But these seconds were enough to hear inside the silence.
I turned the engine back on.
Roaring. Forging ahead.
My engine has been working on full force for 11 years.
It almost doesn’t need fuel, it just goes.
I became the whole engine.
I put myself inside of it.
It was better than feeling pain.
The engine had a way to stay in motion.
It even has a name, internal combustion.
A small controlled explosion.
Creating enough power so that the car can go places.
I have been combusting internally.
My controlled explosions of motion were breathtaking.
My engine took me places.
As the years went by I forgot that the engine was there.
That is when I became it.
For 11 years.
The engine. Was me.
A human engine that had to be born after loss.
The heart was hurting.
The brain was stuck in a loop of loss and grief.
Something had to get me out.
The engine is extraordinary but also just an engine.
And it should not be allowed to go on combusting for years.
We must stop it. Look around.
Check in on a life without an engine.
And I did that, this week.
I stopped the controlled explosions.
The engineered motion.
It had done its job.
Now I need to do this life thing without my engine.
I don’t know how that will look like, but I do know I am ready.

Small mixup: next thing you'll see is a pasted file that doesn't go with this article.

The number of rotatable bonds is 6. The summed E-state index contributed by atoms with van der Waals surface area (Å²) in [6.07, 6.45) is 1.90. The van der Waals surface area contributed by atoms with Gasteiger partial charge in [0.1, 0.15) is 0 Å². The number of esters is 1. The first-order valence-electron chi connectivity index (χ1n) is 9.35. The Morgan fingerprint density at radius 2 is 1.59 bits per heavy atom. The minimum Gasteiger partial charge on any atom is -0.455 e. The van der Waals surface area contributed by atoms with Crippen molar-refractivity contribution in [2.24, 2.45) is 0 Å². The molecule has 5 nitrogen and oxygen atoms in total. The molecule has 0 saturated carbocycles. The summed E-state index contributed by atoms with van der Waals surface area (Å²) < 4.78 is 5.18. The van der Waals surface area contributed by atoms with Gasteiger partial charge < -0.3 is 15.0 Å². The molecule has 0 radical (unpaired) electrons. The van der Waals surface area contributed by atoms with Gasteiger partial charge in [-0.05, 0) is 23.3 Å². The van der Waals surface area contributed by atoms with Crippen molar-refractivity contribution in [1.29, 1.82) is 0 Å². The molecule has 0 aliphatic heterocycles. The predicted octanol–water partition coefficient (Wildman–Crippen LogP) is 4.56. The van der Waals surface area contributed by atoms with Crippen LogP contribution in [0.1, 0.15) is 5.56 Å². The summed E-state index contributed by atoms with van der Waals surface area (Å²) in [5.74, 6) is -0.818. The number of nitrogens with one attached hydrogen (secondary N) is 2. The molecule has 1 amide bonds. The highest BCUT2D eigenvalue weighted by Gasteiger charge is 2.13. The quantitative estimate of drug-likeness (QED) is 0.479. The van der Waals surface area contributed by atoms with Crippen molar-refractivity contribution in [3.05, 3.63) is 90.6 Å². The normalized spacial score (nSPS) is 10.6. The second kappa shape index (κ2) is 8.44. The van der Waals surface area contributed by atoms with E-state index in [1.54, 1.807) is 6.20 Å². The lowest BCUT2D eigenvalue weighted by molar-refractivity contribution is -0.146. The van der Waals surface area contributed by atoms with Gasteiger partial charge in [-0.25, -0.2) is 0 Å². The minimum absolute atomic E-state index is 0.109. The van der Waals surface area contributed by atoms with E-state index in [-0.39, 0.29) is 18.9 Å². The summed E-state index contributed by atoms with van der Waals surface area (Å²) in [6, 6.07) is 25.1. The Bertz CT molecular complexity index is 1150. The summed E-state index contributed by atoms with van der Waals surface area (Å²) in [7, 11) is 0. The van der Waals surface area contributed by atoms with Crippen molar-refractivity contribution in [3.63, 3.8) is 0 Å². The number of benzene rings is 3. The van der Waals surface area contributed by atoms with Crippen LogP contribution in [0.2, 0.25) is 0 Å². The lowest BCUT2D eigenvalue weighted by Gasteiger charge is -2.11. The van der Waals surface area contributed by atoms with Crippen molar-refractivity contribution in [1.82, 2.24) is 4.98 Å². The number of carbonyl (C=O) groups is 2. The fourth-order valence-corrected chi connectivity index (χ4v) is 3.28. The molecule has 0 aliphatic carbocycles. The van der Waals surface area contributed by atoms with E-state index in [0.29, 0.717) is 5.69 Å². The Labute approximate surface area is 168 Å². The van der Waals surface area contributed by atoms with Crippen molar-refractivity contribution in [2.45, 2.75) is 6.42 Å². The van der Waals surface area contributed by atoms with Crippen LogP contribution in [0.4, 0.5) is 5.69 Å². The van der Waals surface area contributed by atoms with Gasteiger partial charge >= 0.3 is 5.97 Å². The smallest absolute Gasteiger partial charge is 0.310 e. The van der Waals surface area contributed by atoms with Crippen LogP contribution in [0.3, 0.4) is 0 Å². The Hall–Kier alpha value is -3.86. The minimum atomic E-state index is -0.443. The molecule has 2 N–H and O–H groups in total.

I hope you turn off the engine too.
The engine of busy, the engine of routine, the engine of running away from the pain.
Even for a few seconds a day.
Give yourself a break from internally combusting.
There is something in store for us that requires no engine, just heart.
No engine just being.
Go on, untethered. Unbound. Free.
P.S. If you are part of an organization that provides grief services apply here for our next Life Reentry® Training for professionals. https://lifereentry.com/courses/life-reentry-practitioner-training/
It was not like any other day.
Something was in the air.
A heaviness, with no name.
A knowing. A goodbye.
An Ending. A full stop.
And it was known.
Nothing could prevent it. Nothing at all.
It was coming. Like all endings do.
The Ending arrived quietly. Almost like a whisper.
“I am here, and I need to end this.” It murmured.
“But why do you have to be here Ending?” I asked.
“Can’t we have a new beginning without you?”
“This kind of beginning requires me to end some things.” Ending said
“But the things you want to end are things I still need.” I said.
“Yes they are.” Ending said
“So, then don’t visit with me.” I replied.
“It’s too late, I am already here. You must let go.”
“Let go.” Ending whispered again.
As I started to let go, the air moved.
My sadness breathed easier.
“Do you see her coming in?” Ending said and pointed towards the ocean.
I looked but there was nothing.
“Keep looking.” Ending said.
“At first, it will look like nothing is coming.
Especially as I am still on my way out.
The further I go, the more you will start to see your beginning clearly.” Ending said and I could barely hear it anymore.
My heart was squashed.
My knees were trembling.
I was on my own now.
Looking for my new beginning.
And as I was standing there, just like that, my beginning appeared in front of me.
She was bigger than I had expected.
At first I could not see all of her.
But the parts I could see surprised me.
This beginning was different to any other beginnings.